Science.gov (United States)

    Elguindy, Mahmoud M.; Nakamaru-Ogiso, Eiko

    2015-01-01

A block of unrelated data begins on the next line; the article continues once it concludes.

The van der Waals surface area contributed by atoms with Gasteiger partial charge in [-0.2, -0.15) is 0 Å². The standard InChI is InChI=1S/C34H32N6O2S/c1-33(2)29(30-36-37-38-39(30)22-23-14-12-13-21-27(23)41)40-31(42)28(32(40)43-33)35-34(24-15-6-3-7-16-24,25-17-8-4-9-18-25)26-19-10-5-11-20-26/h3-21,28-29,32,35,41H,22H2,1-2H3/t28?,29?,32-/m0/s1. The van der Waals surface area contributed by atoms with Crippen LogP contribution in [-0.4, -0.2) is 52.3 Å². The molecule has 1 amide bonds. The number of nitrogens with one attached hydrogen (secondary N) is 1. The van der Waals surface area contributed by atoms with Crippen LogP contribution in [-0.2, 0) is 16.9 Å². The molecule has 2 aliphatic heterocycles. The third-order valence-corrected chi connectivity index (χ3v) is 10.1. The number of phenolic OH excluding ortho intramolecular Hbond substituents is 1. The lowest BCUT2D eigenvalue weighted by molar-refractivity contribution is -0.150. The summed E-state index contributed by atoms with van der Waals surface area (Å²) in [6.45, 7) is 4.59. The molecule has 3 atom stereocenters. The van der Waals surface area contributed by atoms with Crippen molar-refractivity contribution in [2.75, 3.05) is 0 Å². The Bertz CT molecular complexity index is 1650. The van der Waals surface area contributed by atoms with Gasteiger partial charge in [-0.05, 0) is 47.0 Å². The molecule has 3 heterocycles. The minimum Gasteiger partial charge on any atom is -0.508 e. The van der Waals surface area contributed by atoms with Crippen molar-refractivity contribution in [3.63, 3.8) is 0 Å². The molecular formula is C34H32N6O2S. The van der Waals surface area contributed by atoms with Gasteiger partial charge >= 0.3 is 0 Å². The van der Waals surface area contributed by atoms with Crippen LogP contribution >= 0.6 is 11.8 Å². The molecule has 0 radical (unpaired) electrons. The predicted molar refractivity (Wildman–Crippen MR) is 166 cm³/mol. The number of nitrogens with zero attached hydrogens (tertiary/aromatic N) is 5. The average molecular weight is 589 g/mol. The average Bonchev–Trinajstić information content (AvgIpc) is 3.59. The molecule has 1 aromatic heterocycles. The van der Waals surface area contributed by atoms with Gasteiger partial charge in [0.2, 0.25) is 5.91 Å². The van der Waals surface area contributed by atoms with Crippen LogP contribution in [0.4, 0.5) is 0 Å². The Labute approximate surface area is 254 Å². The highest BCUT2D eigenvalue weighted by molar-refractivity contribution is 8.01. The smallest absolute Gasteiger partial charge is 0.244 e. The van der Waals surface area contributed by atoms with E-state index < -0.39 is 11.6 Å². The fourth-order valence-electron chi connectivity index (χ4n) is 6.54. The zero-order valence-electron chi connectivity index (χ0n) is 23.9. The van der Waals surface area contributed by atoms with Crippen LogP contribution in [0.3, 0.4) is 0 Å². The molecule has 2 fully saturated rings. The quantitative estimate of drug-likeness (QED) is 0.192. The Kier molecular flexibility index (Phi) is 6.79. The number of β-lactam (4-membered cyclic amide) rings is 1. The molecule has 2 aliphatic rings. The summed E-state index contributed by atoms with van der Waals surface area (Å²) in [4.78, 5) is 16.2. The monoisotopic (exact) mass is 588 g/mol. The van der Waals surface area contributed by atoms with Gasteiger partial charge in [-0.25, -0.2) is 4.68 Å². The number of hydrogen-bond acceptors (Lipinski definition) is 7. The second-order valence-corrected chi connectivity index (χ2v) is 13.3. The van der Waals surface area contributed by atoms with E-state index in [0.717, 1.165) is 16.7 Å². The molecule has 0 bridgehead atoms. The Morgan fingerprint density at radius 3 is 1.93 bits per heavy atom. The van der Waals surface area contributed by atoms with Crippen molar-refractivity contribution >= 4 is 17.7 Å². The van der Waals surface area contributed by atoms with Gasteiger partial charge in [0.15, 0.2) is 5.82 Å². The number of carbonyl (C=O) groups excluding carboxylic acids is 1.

Apoptosis-inducing factor (AIF) and AMID (AIF-homologous mitochondrion-associated inducer of death) are flavoproteins. Although AIF was originally discovered as a caspase-independent cell death effector, bioenergetic roles of AIF, particularly relating to complex I functions, have since emerged. However, the role of AIF in mitochondrial respiration and redox metabolism has remained unknown. Here, we investigated the redox properties of human AIF and AMID by comparing them with yeast Ndi1, a type 2 NADH:ubiquinone oxidoreductase (NDH-2) regarded as alternative complex I. Isolated AIF and AMID containing naturally incorporated FAD displayed no NADH oxidase activities. However, after reconstituting isolated AIF or AMID into bacterial or mitochondrial membranes, N-terminally tagged AIF and AMID displayed substantial NADH:O2 activities and supported NADH-linked proton pumping activities in the host membranes almost as efficiently as Ndi1. NADH:ubiquinone-1 activities in the reconstituted membranes were highly sensitive to 2-n-heptyl-4-hydroxyquinoline-N-oxide (IC50 = ∼1 μm), a quinone-binding inhibitor. Overexpressing N-terminally tagged AIF and AMID enhanced the growth of a double knock-out Escherichia coli strain lacking complex I and NDH-2. In contrast, C-terminally tagged AIF and NADH-binding site mutants of N-terminally tagged AIF and AMID failed to show both NADH:O2 activity and the growth-enhancing effect. The disease mutant AIFΔR201 showed decreased NADH:O2 activity and growth-enhancing effect. Furthermore, we surprisingly found that the redox activities of N-terminally tagged AIF and AMID were sensitive to rotenone, a well known complex I inhibitor. We propose that AIF and AMID are previously unidentified mammalian NDH-2 enzymes, whose bioenergetic function could be supplemental NADH oxidation in cells. PMID:26063804